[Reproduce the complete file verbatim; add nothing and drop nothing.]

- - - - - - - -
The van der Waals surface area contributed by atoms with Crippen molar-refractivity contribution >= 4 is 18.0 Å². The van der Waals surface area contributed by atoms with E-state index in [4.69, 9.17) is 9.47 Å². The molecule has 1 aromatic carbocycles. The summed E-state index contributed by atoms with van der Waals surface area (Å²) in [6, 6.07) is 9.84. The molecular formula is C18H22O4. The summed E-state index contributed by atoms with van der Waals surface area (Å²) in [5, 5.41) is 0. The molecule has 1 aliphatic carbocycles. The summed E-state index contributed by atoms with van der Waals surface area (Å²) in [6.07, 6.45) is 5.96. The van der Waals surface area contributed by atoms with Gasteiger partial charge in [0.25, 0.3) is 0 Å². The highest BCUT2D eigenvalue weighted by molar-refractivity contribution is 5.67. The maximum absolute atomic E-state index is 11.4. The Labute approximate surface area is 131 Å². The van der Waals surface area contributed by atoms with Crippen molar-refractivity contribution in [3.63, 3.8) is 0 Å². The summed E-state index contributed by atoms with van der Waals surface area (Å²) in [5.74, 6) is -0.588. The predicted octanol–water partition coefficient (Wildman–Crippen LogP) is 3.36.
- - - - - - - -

The van der Waals surface area contributed by atoms with Crippen molar-refractivity contribution >= 4 is 18.0 Å². The van der Waals surface area contributed by atoms with E-state index in [4.69, 9.17) is 9.47 Å². The molecule has 1 aromatic carbocycles. The summed E-state index contributed by atoms with van der Waals surface area (Å²) in [6, 6.07) is 9.84. The molecular formula is C18H22O4. The summed E-state index contributed by atoms with van der Waals surface area (Å²) in [5, 5.41) is 0. The molecule has 1 aliphatic carbocycles. The summed E-state index contributed by atoms with van der Waals surface area (Å²) in [6.07, 6.45) is 5.96. The van der Waals surface area contributed by atoms with Gasteiger partial charge in [0.25, 0.3) is 0 Å². The highest BCUT2D eigenvalue weighted by molar-refractivity contribution is 5.67. The maximum absolute atomic E-state index is 11.4. The Labute approximate surface area is 131 Å². The van der Waals surface area contributed by atoms with Crippen molar-refractivity contribution in [3.63, 3.8) is 0 Å². The summed E-state index contributed by atoms with van der Waals surface area (Å²) in [5.74, 6) is -0.588. The predicted octanol–water partition coefficient (Wildman–Crippen LogP) is 3.36.